Grohs, S. 68

Hall, J. 22

Hall, P.A. 64

Halme, M. 22

Hammond, A. 7, 39; see also articles/papers

Hargrave, T.J. 8

Harrison, J.S. 29

Hartigan, P. 8, 21, 71

Hasenfeld, Y. 69

Hazel, K.L. 15

Hehenberger, L. 72

Helfat, C.E. 30

Hinings, C.R. 47, 62, 70, 72

Höllerer, M.A. 37, 70

Hood, C. 62, 65

Humphreys, M. 57, 58

Hwang, H. 67

hybrids 85–6, 88

impact measurement tools (and) 136–44

commonly measured impacts in the GIIN 141; see also studies

cost-benefit analysis (CBA) 142

indices/banks of measures 141

results-based approaches 142–3

social return on investment (SROI) 143–4

theory of change or logic model 142

inclusive innovation 155–8

institutional complexity 60, 84, 93, 95

institutional domains 61, 70, 94, 150, 159–60, 162, 164

institutional infrastructure 84, 90, 91–2

institutional logics 59, 60, 61

institutional theory 81–2, 89, 95

institutional theory lens, use of to theorize social innovation 81–2

Jarvis, W.P. 39, 71

Jing, Y. 64

Jones, C. 67

Kanter, R.M. 7, 12, 70

Kapoor, R. 29

Kathuria, L.M. 39

Kivleniece, I. 29, 34

Klein, P.G. 66

Kolk, A. 39

Kramer, M. 17, 37–8, 71

Kroeger, A. 33, 47

Lawrence, T.B. 8, 10, 19, 20, 73

Lee, M. 8, 67

Lepak, D.P. 29, 30, 31, 41

Letts, C. 67

Locke, R.R. 70

logic of the market 70; see also social innovation and the private sector

Logue, D.M. 17, 19, 39, 63, 64, 71

Loughlin, J. 64

Lynn, L.E. 65

McCarthy, J.D. 9

McGowan, K. 8

McLean, M. 35

Mair, J. 21, 72

Mansbridge, J. 33

markets 105, 107–13

as embedded in society 111–12

Markides, C. 7

Marquis, C. 67

Marti, I. 72

Marx, K. 29

Mazzucato, M. 27, 29, 31, 43, 48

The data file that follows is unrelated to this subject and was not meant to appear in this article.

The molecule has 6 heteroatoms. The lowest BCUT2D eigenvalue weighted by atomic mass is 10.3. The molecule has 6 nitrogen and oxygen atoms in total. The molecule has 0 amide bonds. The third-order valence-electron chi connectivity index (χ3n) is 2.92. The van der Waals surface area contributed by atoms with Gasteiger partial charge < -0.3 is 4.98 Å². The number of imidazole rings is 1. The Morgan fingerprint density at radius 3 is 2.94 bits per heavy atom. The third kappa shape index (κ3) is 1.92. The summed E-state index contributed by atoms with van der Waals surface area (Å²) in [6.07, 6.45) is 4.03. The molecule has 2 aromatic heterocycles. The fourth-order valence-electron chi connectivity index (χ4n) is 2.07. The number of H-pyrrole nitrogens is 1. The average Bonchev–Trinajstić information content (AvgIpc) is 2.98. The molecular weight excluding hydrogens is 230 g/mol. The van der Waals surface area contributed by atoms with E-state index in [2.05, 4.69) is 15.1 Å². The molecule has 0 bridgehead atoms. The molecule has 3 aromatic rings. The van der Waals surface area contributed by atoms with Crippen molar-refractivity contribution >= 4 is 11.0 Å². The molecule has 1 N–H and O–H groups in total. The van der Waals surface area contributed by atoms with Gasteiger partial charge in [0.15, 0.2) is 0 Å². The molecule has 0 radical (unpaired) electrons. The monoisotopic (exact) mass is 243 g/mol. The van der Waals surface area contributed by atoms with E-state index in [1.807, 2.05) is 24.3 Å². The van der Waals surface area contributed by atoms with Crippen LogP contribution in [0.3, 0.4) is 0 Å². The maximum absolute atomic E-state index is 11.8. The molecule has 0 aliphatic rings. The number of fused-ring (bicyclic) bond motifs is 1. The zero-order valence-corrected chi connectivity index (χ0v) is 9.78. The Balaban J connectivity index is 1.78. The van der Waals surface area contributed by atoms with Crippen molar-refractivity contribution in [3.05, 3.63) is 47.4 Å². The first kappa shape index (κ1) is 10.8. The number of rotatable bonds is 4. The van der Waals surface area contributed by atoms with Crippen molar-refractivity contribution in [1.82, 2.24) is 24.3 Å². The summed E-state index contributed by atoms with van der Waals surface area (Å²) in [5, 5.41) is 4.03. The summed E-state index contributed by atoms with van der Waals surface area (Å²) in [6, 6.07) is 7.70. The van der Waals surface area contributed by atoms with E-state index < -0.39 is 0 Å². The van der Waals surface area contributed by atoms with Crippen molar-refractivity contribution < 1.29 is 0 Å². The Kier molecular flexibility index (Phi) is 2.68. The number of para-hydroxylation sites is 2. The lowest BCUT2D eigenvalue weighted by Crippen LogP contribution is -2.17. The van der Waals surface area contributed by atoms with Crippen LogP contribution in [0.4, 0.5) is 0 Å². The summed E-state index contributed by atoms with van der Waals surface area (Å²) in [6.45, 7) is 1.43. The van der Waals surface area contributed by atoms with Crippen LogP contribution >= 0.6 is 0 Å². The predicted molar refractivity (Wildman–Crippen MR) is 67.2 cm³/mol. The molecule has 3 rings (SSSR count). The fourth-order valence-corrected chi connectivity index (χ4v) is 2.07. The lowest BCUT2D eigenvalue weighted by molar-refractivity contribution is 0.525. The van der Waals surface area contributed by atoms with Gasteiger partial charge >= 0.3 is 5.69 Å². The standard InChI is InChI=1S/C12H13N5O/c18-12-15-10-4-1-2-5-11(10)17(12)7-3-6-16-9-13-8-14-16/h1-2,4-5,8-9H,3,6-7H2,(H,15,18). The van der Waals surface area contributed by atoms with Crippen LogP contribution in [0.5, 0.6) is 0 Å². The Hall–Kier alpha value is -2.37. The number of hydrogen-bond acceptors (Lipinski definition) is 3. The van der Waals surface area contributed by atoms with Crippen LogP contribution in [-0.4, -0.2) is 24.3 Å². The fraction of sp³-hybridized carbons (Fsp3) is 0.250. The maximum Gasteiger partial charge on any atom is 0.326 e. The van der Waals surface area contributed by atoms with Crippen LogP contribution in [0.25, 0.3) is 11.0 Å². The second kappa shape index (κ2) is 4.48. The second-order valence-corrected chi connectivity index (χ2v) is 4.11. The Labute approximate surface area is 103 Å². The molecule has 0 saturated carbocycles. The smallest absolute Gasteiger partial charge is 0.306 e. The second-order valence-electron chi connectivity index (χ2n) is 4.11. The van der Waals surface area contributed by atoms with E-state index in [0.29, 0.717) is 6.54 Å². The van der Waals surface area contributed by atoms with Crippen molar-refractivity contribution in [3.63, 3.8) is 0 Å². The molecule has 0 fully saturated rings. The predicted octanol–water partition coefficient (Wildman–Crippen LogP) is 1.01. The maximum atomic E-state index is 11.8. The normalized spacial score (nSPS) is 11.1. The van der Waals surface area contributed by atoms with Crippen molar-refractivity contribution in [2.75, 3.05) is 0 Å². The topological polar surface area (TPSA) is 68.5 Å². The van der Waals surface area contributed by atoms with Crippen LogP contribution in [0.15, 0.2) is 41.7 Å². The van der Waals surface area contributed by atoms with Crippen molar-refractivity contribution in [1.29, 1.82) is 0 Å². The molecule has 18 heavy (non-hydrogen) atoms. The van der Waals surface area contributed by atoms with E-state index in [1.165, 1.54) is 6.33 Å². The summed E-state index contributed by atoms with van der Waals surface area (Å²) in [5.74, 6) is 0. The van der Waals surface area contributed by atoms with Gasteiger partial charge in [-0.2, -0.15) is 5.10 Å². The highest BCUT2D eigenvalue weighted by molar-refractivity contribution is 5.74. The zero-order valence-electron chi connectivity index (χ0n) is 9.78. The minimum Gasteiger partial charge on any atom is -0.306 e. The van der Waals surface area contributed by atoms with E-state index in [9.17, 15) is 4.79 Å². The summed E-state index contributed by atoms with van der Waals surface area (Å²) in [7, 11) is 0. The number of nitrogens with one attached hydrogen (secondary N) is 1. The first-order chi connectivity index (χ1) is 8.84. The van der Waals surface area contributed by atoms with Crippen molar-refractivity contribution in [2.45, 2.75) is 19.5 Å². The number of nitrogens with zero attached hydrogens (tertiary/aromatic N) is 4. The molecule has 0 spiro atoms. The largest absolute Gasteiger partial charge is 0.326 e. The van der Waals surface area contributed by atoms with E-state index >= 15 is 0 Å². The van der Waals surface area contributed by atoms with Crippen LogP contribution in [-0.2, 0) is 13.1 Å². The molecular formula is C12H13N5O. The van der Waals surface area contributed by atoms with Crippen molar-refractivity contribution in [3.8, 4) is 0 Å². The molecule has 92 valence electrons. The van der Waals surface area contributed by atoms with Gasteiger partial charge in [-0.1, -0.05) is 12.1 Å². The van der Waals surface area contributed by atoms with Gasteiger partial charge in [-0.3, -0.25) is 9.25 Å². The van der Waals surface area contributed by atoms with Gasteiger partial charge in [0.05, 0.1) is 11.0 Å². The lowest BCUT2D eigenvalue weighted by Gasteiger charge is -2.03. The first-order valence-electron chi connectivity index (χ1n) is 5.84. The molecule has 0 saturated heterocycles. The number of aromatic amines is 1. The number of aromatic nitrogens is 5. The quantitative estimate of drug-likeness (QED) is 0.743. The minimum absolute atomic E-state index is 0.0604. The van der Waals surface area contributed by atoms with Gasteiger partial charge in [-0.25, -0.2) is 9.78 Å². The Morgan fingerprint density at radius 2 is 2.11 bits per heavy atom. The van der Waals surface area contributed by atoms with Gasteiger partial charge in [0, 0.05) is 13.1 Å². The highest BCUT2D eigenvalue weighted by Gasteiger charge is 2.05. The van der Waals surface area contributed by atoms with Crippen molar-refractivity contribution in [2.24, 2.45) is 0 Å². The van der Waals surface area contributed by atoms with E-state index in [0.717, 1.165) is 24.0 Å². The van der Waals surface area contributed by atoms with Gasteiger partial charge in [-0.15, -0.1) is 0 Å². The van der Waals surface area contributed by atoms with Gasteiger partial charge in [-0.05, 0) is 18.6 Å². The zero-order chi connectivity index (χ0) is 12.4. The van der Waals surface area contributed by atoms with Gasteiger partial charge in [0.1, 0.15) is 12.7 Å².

meta-review 6

Meyer, M. 67

Meyer, R.E. 37, 70

Miller, D.T. 12

Moore, M. 72

moral legitimacy 107, 112–14, 126

constructing, morality as temporal 112–14

morality 105–8, 112–17

in ‘economy’ 108–11

in ‘society’ 108–11

Morrell, K. 29

Moulaert, F. 10, 15, 21, 27

Mulgan, G. 8–9, 10, 11, 28, 60, 69

multi-level institutional view of social innovation (and) 82–95

fields: social innovation within and across fields 89–93

individual social entrepreneur as institutional entrepreneur 82–4

inter-field relations 93–5

organizations: social innovation as hybrid organizing 84–9

Mumford, M.D. 12, 15

Munir, K.A. 37

Murdock, A. 13, 70

Nalebuff, B.J. 31

NFP sector

drivers of (social) innovation in 67–8

logic of non-profit sector 67–8

resisting social innovation 69–70

social innovation as social enterprise 68–9

Nicholls, A. 13, 47, 67, 70, 71

Nightingale, F. 8

non-profit sector, logic of 67–8

Norman, R. 31

Olsen, M. 7

Onaga, E. 15

Osborne, S.P. 63, 65

Ostrom, E. 42, 48, 65–7

Otsyina, F.A. 35

paradox 83, 86–7

Parker, B. 7

partnerships 60, 63, 71

Peredo, A.M. 35

Peteraf, M.E. 30, 41

Peters, B.G. 64

Pfeffer, J. 70

Phillips, W. 13

Phills, J.A.J. 10, 12, 32, 37

phronesis 116–18

Pierre, J. 64

Pitelis, C.N. 30, 41

plurality 58, 60, 73

Pol, E. 10, 14, 28

Pollitt, C. 62, 64, 65

polycentric governance 151–5; see also Ostrom, E.

polysemy

applications of 57–9

arguments for theorizing social innovation as polysemous 55–6

collaboration 4, 10, 13, 18, 21, 34–5, 43, 44, 45, 46, 55, 59, 60, 62, 63, 65, 72, 73, 86, 93, 95, 96, 136, 149–50

and polysemic concepts 55, 56–7

polysemous 55–8, 73

see also institutional complexity; institutional domains; institutional logics; partnerships; plurality; social innovation as polysemous; social innovation in the NFP sector; social innovation in the private sector

Porter, M. 17, 31, 37–8, 71

Post, J.E. 68

Powell, W.W. 67

Prahalad, C.K. 7, 39; see also articles/papers

Priem, R.L. 41

public entrepreneurship 158–61

Puntoni, S. 57

Quelin, B. 29, 34, 37, 59

Rainwater, K. 57

Ramirez, R. 13, 15, 23, 27, 29, 31, 32, 41, 46

Randhawa, K. 17, 63

Reay, T. 62, 70

references 165–71

aim and structure of the book (introduction) 4–5

social innovation and its contemporary evolution 23–6

social innovation as institutional change 97–104

social innovation: morality, markets and theories of impact 118–21

social innovation as polysemous 74–80

social innovation as social value creation: capture and distribution 49–54

social innovation: tensions in purpose and practice 165–71

relationality 11, 18, 20

resisting social innovation 69–70

Ricardo, D. 29

Rittel, H.W. 62

Rogers, E.M. 20

Roper, J. 65

Roussy, M. 58

Rubalcaba, L. 11, 14–15, 16

Salamon, L. 68

Sawhill, J.C. 139

Scott, W.R. 62